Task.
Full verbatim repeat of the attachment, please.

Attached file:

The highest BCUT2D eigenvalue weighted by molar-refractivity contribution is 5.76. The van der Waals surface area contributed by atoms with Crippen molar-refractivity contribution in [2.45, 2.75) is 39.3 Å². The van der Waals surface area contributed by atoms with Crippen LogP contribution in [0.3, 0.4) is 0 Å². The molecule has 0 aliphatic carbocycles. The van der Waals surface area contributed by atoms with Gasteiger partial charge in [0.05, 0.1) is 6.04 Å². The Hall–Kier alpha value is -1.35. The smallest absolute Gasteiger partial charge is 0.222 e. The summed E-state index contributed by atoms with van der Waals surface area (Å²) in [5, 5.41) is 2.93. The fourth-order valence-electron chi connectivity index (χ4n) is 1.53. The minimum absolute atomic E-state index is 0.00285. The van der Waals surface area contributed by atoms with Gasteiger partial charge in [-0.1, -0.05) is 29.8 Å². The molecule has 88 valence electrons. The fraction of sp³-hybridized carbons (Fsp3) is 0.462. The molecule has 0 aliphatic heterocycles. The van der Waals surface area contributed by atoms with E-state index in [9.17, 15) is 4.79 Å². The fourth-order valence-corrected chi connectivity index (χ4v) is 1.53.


The highest BCUT2D eigenvalue weighted by molar-refractivity contribution is 5.76. The van der Waals surface area contributed by atoms with Crippen molar-refractivity contribution in [2.45, 2.75) is 39.3 Å². The van der Waals surface area contributed by atoms with Crippen LogP contribution in [0.3, 0.4) is 0 Å². The molecule has 0 aliphatic carbocycles. The van der Waals surface area contributed by atoms with Gasteiger partial charge in [0.05, 0.1) is 6.04 Å². The Hall–Kier alpha value is -1.35. The smallest absolute Gasteiger partial charge is 0.222 e. The summed E-state index contributed by atoms with van der Waals surface area (Å²) in [5, 5.41) is 2.93. The fourth-order valence-electron chi connectivity index (χ4n) is 1.53. The minimum absolute atomic E-state index is 0.00285. The van der Waals surface area contributed by atoms with Gasteiger partial charge in [-0.1, -0.05) is 29.8 Å². The molecule has 88 valence electrons. The fraction of sp³-hybridized carbons (Fsp3) is 0.462. The molecule has 0 aliphatic heterocycles. The van der Waals surface area contributed by atoms with E-state index in [9.17, 15) is 4.79 Å². The fourth-order valence-corrected chi connectivity index (χ4v) is 1.53.